Wednesday, December 15, 2010

You Can't Steal Something From Someone Who Doesn't Own It.

That self-evident proposition was reaffirmed in State v. Bennett, wherein the Court vacated a conviction for grand theft. The tricky part was figuring out who was the owner.

Bennett purchased a travel trailer from LeFave, then moved out of state with the trailer but without fully paying for it. Bennett and LeFave had an agreement that Bennett could take possession of the trailer and would make payments. LeFave, however, did not keep a security interest in the trailer. Bennett was later charged with grand theft under I.C. §§ 18-2403(1) and 18-2407(1)(b) and with being a persistent violator. A jury found Bennett guilty of grand theft and he later pleaded guilty to the persistent violator allegation.

The Supreme Court vacated the conviction. It reasoned that in order for Bennett to have committed the crime, "LeFave must have been the 'owner' of the trailer" because I.C. § 18-2403(1) states that: "A person steals property and commits theft when, with intent to deprive another of property or to appropriate the same to himself or to a third person, he wrongfully takes, obtains or withholds such property from an owner thereof." (Emphasis in original.) An "owner" is "any person who has a right to possession thereof superior to that of the taker, obtainer or withholder." Therefore, the State was required to prove LeFave had a possessory right in the trailer superior to Bennett's right to possess.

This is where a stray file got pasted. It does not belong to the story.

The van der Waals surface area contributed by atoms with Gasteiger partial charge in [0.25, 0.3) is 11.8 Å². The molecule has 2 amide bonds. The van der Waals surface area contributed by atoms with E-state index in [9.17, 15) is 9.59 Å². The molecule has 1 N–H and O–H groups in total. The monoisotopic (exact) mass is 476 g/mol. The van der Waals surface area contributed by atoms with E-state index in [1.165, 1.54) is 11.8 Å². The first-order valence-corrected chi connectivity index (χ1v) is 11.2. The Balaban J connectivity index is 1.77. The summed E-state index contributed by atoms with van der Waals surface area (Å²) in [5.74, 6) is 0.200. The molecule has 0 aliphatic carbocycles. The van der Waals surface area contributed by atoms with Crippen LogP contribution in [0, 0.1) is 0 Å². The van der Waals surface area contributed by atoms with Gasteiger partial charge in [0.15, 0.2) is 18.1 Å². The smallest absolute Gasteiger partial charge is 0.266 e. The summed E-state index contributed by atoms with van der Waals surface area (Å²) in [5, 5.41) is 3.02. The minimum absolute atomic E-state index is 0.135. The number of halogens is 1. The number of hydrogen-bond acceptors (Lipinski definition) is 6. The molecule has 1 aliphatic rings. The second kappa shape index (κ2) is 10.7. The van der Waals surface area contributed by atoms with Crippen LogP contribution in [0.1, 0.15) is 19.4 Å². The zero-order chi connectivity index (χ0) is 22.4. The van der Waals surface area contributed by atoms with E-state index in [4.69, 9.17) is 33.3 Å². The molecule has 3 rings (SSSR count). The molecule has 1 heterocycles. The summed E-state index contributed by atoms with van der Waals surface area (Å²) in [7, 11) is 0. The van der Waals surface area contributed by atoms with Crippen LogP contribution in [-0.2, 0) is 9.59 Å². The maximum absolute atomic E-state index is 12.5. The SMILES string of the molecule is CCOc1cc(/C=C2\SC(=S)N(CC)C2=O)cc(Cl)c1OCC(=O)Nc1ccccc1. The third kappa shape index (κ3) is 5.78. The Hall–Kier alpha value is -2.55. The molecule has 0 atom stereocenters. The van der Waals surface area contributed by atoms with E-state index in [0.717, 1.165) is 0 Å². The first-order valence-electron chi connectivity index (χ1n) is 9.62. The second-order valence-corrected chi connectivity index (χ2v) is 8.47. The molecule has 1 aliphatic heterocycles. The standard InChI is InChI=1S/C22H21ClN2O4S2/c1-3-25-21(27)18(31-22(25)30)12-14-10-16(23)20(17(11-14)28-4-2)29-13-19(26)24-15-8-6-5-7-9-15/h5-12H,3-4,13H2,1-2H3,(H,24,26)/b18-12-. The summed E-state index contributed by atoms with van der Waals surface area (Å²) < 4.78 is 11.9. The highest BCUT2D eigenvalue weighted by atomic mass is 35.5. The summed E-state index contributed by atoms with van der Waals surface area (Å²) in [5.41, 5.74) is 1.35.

However, since LeFave delivered the trailer to Bennett without retaining any legally supported secured interest, it was Bennett who had the superior possessory right. Thus, LeFave was not the "owner" of the trailer under I.C. § 18-2403(1) and the evidence was insufficient to convict. As an added bonus, the persistent violator conviction was also vacated.

This case is a good reminder to not assume anything when you're putting together a defense. Interestingly, the defense at trial was different from the Supreme Court's reasoning. Bennett argued that there was insufficient evidence that the amount owed on the trailer was over $1000, thus conceding a petit theft. (Luckily, the sufficiency claim was reviewable on appeal even under State v. Perry because Bennett's unwaived constitutional right to have the state prove every element of the offense beyond a reasonable doubt was plainly violated.)

Congratulations to Heather Crawford and Sara Thomas from SAPD!

The opinion is here:

1 comment:

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